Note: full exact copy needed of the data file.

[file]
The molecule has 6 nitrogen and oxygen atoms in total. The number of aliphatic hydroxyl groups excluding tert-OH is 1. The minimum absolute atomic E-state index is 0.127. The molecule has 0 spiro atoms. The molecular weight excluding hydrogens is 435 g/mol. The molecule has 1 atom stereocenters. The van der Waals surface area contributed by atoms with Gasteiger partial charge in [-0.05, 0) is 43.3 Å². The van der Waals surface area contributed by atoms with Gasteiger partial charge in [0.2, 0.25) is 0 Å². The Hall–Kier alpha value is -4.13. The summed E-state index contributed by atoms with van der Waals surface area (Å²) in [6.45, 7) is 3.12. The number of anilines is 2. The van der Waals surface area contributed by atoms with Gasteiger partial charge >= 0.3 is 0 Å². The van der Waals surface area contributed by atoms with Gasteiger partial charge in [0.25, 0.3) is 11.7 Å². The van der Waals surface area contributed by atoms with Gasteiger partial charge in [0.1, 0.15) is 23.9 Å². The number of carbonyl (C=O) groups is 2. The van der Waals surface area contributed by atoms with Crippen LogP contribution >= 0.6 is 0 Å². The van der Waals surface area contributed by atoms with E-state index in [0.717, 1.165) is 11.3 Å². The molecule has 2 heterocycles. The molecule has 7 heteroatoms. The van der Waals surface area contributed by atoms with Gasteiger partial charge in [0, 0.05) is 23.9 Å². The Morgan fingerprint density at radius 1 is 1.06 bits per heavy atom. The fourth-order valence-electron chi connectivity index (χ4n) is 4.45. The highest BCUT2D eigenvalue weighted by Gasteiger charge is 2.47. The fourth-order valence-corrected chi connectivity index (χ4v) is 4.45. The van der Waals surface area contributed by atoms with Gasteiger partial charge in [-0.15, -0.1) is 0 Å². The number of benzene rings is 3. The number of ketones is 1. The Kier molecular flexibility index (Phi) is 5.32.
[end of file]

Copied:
The molecule has 6 nitrogen and oxygen atoms in total. The number of aliphatic hydroxyl groups excluding tert-OH is 1. The minimum absolute atomic E-state index is 0.127. The molecule has 0 spiro atoms. The molecular weight excluding hydrogens is 435 g/mol. The molecule has 1 atom stereocenters. The van der Waals surface area contributed by atoms with Gasteiger partial charge in [-0.05, 0) is 43.3 Å². The van der Waals surface area contributed by atoms with Gasteiger partial charge in [0.2, 0.25) is 0 Å². The Hall–Kier alpha value is -4.13. The summed E-state index contributed by atoms with van der Waals surface area (Å²) in [6.45, 7) is 3.12. The number of anilines is 2. The van der Waals surface area contributed by atoms with Gasteiger partial charge >= 0.3 is 0 Å². The van der Waals surface area contributed by atoms with Gasteiger partial charge in [0.25, 0.3) is 11.7 Å². The van der Waals surface area contributed by atoms with Gasteiger partial charge in [0.1, 0.15) is 23.9 Å². The number of carbonyl (C=O) groups is 2. The van der Waals surface area contributed by atoms with Crippen LogP contribution >= 0.6 is 0 Å². The van der Waals surface area contributed by atoms with E-state index in [0.717, 1.165) is 11.3 Å². The molecule has 2 heterocycles. The molecule has 7 heteroatoms. The van der Waals surface area contributed by atoms with Gasteiger partial charge in [0, 0.05) is 23.9 Å². The Morgan fingerprint density at radius 1 is 1.06 bits per heavy atom. The fourth-order valence-electron chi connectivity index (χ4n) is 4.45. The highest BCUT2D eigenvalue weighted by Gasteiger charge is 2.47. The fourth-order valence-corrected chi connectivity index (χ4v) is 4.45. The van der Waals surface area contributed by atoms with Gasteiger partial charge in [-0.15, -0.1) is 0 Å². The number of benzene rings is 3. The number of ketones is 1. The Kier molecular flexibility index (Phi) is 5.32.